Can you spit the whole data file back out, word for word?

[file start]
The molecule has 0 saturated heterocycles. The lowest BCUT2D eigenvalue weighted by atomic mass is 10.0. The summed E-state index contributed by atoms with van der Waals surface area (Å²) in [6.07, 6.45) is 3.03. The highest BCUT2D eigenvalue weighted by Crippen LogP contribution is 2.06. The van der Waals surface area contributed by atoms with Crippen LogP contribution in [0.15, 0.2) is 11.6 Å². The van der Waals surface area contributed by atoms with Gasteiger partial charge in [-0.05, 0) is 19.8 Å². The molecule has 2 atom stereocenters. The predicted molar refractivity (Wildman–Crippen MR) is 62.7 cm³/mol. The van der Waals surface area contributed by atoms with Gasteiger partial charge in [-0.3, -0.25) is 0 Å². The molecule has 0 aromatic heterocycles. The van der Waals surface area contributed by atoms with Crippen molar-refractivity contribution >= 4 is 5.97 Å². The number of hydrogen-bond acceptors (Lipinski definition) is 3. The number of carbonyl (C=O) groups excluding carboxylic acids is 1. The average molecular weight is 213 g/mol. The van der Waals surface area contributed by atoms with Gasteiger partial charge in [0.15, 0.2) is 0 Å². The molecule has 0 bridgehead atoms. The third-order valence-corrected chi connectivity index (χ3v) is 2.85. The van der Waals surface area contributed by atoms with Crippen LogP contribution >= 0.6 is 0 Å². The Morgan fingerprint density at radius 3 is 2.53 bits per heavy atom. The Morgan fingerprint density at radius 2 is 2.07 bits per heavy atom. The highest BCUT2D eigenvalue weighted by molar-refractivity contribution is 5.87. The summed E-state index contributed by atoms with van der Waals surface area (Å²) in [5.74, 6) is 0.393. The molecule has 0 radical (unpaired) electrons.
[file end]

The molecule has 0 saturated heterocycles. The lowest BCUT2D eigenvalue weighted by atomic mass is 10.0. The summed E-state index contributed by atoms with van der Waals surface area (Å²) in [6.07, 6.45) is 3.03. The highest BCUT2D eigenvalue weighted by Crippen LogP contribution is 2.06. The van der Waals surface area contributed by atoms with Crippen LogP contribution in [0.15, 0.2) is 11.6 Å². The van der Waals surface area contributed by atoms with Gasteiger partial charge in [-0.05, 0) is 19.8 Å². The molecule has 2 atom stereocenters. The predicted molar refractivity (Wildman–Crippen MR) is 62.7 cm³/mol. The van der Waals surface area contributed by atoms with Gasteiger partial charge in [-0.3, -0.25) is 0 Å². The molecule has 0 aromatic heterocycles. The van der Waals surface area contributed by atoms with Crippen molar-refractivity contribution >= 4 is 5.97 Å². The number of hydrogen-bond acceptors (Lipinski definition) is 3. The number of carbonyl (C=O) groups excluding carboxylic acids is 1. The average molecular weight is 213 g/mol. The van der Waals surface area contributed by atoms with Gasteiger partial charge in [0.15, 0.2) is 0 Å². The molecule has 0 bridgehead atoms. The third-order valence-corrected chi connectivity index (χ3v) is 2.85. The van der Waals surface area contributed by atoms with Crippen LogP contribution >= 0.6 is 0 Å². The Morgan fingerprint density at radius 3 is 2.53 bits per heavy atom. The Morgan fingerprint density at radius 2 is 2.07 bits per heavy atom. The highest BCUT2D eigenvalue weighted by molar-refractivity contribution is 5.87. The summed E-state index contributed by atoms with van der Waals surface area (Å²) in [5.74, 6) is 0.393. The molecule has 0 radical (unpaired) electrons.